Design and Destiny
Jewish and Christian Perspectives on Human Germline Modification
248 pp., 6 x 9 in,
- Published: January 25, 2008
- Published: January 25, 2008
Scholars discuss the genetic modification of embryonic cells from the viewpoints of traditional Jewish and Christian teaching, considering both the possible therapeutic benefits of this technology and moral concerns about its implementation.
We are approaching the day when advances in biotechnology will allow parents to “design” a baby with the traits they want. The continuing debate over the possibilities of genetic engineering has been spirited, but so far largely confined to the realms of bioethics and public policy. Design and Destiny approaches the question in religious terms, discussing human germline modification (the genetic modification of the embryonic cells that become the eggs or sperm of a developing organism) from the viewpoints of traditional Christian and Jewish teaching. The contributors, leading religious scholars and writers, call our attention not to technology but to humanity, reflecting upon the meaning and destiny of human life in a technological age. Many of these scholars argue that religious teaching can support human germline modification implemented for therapeutic reasons, although they offer certain moral conditions that must be met.
The essays offer a surprising variety of opinions, including a discussion of Judaism's traditional presumption in favor of medicine, an argument that Catholic doctrine could accept germline modification if it is therapeutic for the embryo, an argument implying that “traditional” Christian teaching permits germline modification whether for therapy or enhancement, and a “classical” Protestant view that germline modification should be categorically opposed.
Lisa Sowle Cahill, Nigel M. de S. Cameron, Ronald Cole-Turner, Amy Michelle DeBaets, Celia Deane-Drummond, Elliot Dorff, H. Tristram Engelhardt, Jr., Thomas A. Shannon, James J. Walter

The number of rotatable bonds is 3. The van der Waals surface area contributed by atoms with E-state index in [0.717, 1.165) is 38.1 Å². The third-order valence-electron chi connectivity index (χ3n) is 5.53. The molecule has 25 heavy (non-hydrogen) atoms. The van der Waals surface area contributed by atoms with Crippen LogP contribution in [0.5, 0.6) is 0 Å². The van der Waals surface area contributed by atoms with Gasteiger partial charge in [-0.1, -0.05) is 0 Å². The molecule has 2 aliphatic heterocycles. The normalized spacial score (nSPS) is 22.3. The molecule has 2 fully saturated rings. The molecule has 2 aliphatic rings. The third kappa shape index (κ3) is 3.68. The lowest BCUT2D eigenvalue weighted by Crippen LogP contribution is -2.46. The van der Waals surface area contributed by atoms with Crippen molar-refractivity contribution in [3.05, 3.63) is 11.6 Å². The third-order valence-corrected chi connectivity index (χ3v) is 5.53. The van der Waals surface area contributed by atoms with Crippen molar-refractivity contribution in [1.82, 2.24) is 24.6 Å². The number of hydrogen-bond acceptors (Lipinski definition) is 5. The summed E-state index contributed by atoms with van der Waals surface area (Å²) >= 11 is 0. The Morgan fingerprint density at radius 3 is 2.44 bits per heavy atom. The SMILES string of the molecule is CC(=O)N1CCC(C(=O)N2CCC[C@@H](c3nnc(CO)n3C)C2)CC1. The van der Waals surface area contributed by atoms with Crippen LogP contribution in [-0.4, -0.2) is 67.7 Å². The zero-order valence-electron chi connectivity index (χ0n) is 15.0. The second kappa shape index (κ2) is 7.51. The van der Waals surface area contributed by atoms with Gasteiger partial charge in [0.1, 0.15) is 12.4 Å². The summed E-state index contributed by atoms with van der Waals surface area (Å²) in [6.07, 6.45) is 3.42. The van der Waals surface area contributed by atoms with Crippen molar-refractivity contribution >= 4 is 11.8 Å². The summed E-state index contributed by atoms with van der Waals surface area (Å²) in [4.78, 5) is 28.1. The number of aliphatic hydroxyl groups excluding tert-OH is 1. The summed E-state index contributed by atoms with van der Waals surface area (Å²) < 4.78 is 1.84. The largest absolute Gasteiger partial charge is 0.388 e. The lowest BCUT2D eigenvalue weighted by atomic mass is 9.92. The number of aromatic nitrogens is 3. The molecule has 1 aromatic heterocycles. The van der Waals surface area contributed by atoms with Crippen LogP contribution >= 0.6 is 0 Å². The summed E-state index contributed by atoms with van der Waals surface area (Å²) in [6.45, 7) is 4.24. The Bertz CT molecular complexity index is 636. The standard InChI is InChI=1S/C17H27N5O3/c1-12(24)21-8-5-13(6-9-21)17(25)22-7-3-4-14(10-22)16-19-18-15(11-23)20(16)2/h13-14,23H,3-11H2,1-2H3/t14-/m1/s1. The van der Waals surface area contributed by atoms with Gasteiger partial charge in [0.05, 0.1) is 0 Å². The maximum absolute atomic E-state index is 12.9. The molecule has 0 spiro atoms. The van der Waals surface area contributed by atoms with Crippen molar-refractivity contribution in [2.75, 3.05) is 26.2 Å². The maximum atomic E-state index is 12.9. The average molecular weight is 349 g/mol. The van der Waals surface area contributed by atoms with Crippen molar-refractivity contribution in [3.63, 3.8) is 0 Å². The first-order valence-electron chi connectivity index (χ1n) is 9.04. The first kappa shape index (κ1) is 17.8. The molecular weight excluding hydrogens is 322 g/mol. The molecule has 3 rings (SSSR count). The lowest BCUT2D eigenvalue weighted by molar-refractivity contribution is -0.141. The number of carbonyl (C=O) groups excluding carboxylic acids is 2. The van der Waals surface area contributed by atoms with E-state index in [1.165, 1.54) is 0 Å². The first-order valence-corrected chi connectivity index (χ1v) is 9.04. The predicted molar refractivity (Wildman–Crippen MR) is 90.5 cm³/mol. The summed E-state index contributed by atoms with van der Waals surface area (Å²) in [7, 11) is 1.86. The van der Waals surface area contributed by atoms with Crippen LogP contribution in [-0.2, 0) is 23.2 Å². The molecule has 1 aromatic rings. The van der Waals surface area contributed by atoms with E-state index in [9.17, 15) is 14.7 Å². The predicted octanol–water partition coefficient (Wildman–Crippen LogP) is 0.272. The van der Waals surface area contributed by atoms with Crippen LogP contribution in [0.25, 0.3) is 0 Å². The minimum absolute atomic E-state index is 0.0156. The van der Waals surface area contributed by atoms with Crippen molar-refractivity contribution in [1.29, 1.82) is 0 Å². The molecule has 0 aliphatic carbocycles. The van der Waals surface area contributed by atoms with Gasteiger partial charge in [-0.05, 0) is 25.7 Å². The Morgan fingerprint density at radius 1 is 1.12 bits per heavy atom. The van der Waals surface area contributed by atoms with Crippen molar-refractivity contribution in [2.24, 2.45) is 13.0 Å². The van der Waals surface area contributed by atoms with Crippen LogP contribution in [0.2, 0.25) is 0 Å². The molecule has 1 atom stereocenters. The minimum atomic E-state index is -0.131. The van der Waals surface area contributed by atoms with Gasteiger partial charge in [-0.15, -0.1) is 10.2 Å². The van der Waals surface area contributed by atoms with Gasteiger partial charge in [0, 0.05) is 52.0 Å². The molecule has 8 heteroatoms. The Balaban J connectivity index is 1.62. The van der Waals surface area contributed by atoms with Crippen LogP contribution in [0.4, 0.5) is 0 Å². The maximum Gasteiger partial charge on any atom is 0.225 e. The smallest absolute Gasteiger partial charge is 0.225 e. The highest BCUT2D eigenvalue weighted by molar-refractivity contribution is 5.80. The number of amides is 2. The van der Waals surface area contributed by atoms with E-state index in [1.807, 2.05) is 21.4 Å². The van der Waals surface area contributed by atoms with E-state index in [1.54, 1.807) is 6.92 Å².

These essays are a valuable resource in the debate about germline modification and are thoughtfully presented to allow for a range of religious perspective. Gerald Wolpe, Senior Fellow Emeritus, Center for Bioethics, University of Pennsylvania
Gerald Wolpe, Senior Fellow Emeritus, Center for Bioethics, University of Pennsylvania
This important collection elevates public discourse about the ethics of modifying the human germline and displays the contributions of various religious traditions within the debate.
Courtney Campbell, Department of Philosophy, Oregon State University
This book will appeal to scholars and religious readers, and moreover, help lay people understand the history and shortcomings of secular notions like 'human dignity,' which are rooted in religious traditions but don't survive secular culture. The contributors show that religious traditions don't outright reject all kinds of inheritable genetic modification or even enhancement, but that they are allies in the debate of genetic modification. These debates draw our attention to the complexity of the human ambition and mission to improve the world.
Guido Van Steendam, Director IFB, KULeuven, Belgium
This book is well worth reading for anyone, especially scholars, interested in medical ethics in general and genetics in particular. It is extremely well-organized, nicely written, thorough, and informative.
Ethics & Medicine